Wednesday, December 17, 2014
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Woman accepts challenge to deal with basic skills needs

An English as a second language (ESL) and developmental communications instructor with program management experience in complex organizations has been chosen to lead Antelope Valley College’s efforts to equip students with the basic skills in English and math that they’ll need to succeed.

Agnes Jose-Eguaras was named the college’s Director of Basic Skills earlier this academic year to develop ways to more effectively serve large numbers of adults in need of skills necessary for them to succeed in college-level work. 

The effort is part of a large-scale initiative throughout California to address a statewide statistic that 80 percent of students entering community colleges are under prepared for college work, according to Jose-Eguaras. One out of three California community college students are enrolled in basic skills courses in English, math or English as a second language (ESL).

The number of students entering Antelope Valley College who are assessed as basic skills students is 92 percent, according to college data.

Behind the statistics are some students who lack even the most fundamental skills and abilities. They struggle to read, write, spell or perform simple arithmetic. Others, for example, may not be up to the level where they can function in a college algebra course.

“Our goal is to really provide effective practices and resources for these students so we can help them succeed. There are foundational skills that they will need – not only for their academic goals, but for the workplace,” said Jose-Eguaras.

Helping people learn language and academic skills is something Jose-Eguaras has been involved with for several years, starting as a drop-in volunteer with ESL students in her mother’s community adult school classroom in Los Angeles.

“Sometimes she had so many students, I would just be in there helping her.” With as many as 45 students in a classroom, her mother needed help. Jose-Eguaras would assist with paperwork and observe.

That experience shaped the woman’s career goals.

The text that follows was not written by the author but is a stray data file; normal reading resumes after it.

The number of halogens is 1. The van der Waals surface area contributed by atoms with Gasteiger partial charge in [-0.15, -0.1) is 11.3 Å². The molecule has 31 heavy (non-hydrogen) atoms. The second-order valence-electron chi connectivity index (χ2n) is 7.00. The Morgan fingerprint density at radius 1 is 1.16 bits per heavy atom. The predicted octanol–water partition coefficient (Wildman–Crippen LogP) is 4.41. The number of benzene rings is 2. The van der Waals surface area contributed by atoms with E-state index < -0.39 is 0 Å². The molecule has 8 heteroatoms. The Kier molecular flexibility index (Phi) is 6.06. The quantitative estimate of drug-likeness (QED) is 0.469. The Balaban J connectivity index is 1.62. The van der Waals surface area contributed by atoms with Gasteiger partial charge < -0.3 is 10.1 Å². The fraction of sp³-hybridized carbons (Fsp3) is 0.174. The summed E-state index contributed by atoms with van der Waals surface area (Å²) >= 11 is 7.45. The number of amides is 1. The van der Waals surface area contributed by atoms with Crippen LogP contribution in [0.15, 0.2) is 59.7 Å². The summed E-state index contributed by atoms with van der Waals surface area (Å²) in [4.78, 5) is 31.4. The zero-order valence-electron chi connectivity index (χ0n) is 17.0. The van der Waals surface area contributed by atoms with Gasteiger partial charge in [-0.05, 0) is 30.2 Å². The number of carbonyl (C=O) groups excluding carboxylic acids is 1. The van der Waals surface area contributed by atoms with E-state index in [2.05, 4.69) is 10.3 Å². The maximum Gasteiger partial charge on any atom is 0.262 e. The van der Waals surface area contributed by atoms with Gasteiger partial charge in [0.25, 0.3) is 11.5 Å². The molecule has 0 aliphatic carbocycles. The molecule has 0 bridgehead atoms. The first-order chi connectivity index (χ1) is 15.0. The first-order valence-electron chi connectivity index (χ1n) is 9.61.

Jose-Eguaras earned a bachelor’s degree in literature from the University of California, Santa Cruz. She worked as an events programming manager in the advertising marketing department of a major newspaper in Los Angeles.

She got a teaching credential in adult education from the University of California, Los Angeles (UCLA). While enrolled at UCLA, she dropped her job at the newspaper and went to work for the university’s Anderson School of Management as a senior program manager.

At the same time, she started teaching ESL part time at College of the Canyons and Pasadena City College as well as English and Developmental Communications at Los Angeles Mission College. Later, she accepted a full-time position at College of the Canyons as project manager for its employee training institute and continued to teach ESL and Developmental Communications part time.

She went on to pursue a master’s in education at the University of Southern California (USC), taking a job with the nearby Los Angeles County Metropolitan Transportation Authority as project manager, where she acquired experience in providing services to the general public in a much larger scale. 

By the time the AVC director’s position opened, the self-described overachiever felt she had a variety of experiences needed to help her with the monumental task of coordinating the basic skills functions across the campus.

“Because I’ve been in the classroom with students in basic skills courses, I am very much aware of their needs as well as the barriers they have that make it difficult for them to do well in school and succeed,” she said.

AVC has several hundred faculty members – full and part time – across six academic pisions. Jose-Eguaras is working to make basic skills initiatives, projects and activities more collaborative across pision lines while adding more structure.

“One of my goals is to … make people aware here (that) the majority of our community college students lack the foundational skills in reading, writing, math, and English as well as learning skills and study skills needed to succeed in college-level work. We as a community, as a community college, need to address this issue,” she said.

Through collaboration, additional resources and developing effective practices, Jose-Eguaras hopes to help basic skills students succeed in college and, ultimately, in life. 

The need for skills includes study skills.

“A lot of students in basic skills courses don’t even know how to take notes. They think that going to school is just sitting down and listening; not necessarily because they are ‘lazy’ but because they are not aware and were not taught learning strategies and study skills that are essential to help them succeed in school,” she said.

Jose-Eguaras knows the challenge before her. Since arriving at AVC in July, she’s already seen state budget cuts reduce AVC’s basic skills funding by 32 percent from the previous year.

“How do we provide services for these students when we don’t have the funding to do that?” she asked.

“I think as an educational institution, it is our duty to provide educational opportunities, resources and access to high quality of education to these students,” said Jose-Eguaras. “This is the future work force of our community and we are their hope for a better life; therefore, we must deliver.”